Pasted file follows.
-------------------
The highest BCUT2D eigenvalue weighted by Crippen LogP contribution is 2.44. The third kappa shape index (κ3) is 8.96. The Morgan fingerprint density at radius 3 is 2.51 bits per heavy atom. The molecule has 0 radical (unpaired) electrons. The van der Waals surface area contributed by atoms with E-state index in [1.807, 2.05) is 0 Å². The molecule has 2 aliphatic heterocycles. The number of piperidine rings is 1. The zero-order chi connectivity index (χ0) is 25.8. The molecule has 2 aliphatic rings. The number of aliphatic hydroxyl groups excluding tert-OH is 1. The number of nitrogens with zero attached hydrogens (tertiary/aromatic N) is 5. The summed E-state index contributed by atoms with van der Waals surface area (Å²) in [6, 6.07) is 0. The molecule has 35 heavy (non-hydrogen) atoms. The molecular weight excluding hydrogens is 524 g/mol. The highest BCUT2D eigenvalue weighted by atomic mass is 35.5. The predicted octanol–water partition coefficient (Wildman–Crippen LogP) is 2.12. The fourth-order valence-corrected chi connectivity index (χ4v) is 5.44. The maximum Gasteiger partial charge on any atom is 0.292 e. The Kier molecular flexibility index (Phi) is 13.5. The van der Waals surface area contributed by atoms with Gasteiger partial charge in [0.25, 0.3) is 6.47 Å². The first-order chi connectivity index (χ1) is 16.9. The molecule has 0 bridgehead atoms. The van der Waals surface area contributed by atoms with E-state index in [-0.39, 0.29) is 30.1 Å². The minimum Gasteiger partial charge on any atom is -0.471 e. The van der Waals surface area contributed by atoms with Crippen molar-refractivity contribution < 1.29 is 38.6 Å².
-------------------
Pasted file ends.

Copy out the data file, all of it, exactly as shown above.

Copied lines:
The highest BCUT2D eigenvalue weighted by Crippen LogP contribution is 2.44. The third kappa shape index (κ3) is 8.96. The Morgan fingerprint density at radius 3 is 2.51 bits per heavy atom. The molecule has 0 radical (unpaired) electrons. The van der Waals surface area contributed by atoms with E-state index in [1.807, 2.05) is 0 Å². The molecule has 2 aliphatic heterocycles. The number of piperidine rings is 1. The zero-order chi connectivity index (χ0) is 25.8. The molecule has 2 aliphatic rings. The number of aliphatic hydroxyl groups excluding tert-OH is 1. The number of nitrogens with zero attached hydrogens (tertiary/aromatic N) is 5. The summed E-state index contributed by atoms with van der Waals surface area (Å²) in [6, 6.07) is 0. The molecule has 35 heavy (non-hydrogen) atoms. The molecular weight excluding hydrogens is 524 g/mol. The highest BCUT2D eigenvalue weighted by atomic mass is 35.5. The predicted octanol–water partition coefficient (Wildman–Crippen LogP) is 2.12. The fourth-order valence-corrected chi connectivity index (χ4v) is 5.44. The maximum Gasteiger partial charge on any atom is 0.292 e. The Kier molecular flexibility index (Phi) is 13.5. The van der Waals surface area contributed by atoms with Gasteiger partial charge in [0.25, 0.3) is 6.47 Å². The first-order chi connectivity index (χ1) is 16.9. The molecule has 0 bridgehead atoms. The van der Waals surface area contributed by atoms with E-state index in [-0.39, 0.29) is 30.1 Å². The minimum Gasteiger partial charge on any atom is -0.471 e. The van der Waals surface area contributed by atoms with Crippen molar-refractivity contribution < 1.29 is 38.6 Å².